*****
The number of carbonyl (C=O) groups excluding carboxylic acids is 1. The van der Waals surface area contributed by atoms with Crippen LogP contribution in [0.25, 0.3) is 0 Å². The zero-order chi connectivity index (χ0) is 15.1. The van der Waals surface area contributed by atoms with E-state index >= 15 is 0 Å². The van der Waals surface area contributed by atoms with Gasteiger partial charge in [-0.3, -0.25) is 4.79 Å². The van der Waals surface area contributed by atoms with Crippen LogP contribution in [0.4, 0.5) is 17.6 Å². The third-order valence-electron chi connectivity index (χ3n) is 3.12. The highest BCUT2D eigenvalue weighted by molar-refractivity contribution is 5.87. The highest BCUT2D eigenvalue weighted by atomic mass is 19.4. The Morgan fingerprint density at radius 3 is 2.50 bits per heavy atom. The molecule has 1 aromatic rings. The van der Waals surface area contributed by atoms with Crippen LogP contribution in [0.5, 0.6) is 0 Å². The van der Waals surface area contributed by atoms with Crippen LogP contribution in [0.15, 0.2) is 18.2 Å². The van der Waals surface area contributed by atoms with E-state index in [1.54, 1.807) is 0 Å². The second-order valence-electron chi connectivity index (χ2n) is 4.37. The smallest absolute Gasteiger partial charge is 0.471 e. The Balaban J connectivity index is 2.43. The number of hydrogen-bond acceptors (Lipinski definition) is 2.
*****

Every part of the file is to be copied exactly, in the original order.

The number of carbonyl (C=O) groups excluding carboxylic acids is 1. The van der Waals surface area contributed by atoms with Crippen LogP contribution in [0.25, 0.3) is 0 Å². The zero-order chi connectivity index (χ0) is 15.1. The van der Waals surface area contributed by atoms with E-state index >= 15 is 0 Å². The van der Waals surface area contributed by atoms with Gasteiger partial charge in [-0.3, -0.25) is 4.79 Å². The van der Waals surface area contributed by atoms with Crippen LogP contribution in [0.4, 0.5) is 17.6 Å². The third-order valence-electron chi connectivity index (χ3n) is 3.12. The highest BCUT2D eigenvalue weighted by molar-refractivity contribution is 5.87. The highest BCUT2D eigenvalue weighted by atomic mass is 19.4. The Morgan fingerprint density at radius 3 is 2.50 bits per heavy atom. The molecule has 1 aromatic rings. The van der Waals surface area contributed by atoms with Crippen LogP contribution in [0.5, 0.6) is 0 Å². The van der Waals surface area contributed by atoms with Crippen LogP contribution in [0.15, 0.2) is 18.2 Å². The van der Waals surface area contributed by atoms with E-state index in [1.54, 1.807) is 0 Å². The second-order valence-electron chi connectivity index (χ2n) is 4.37. The smallest absolute Gasteiger partial charge is 0.471 e. The Balaban J connectivity index is 2.43. The number of hydrogen-bond acceptors (Lipinski definition) is 2.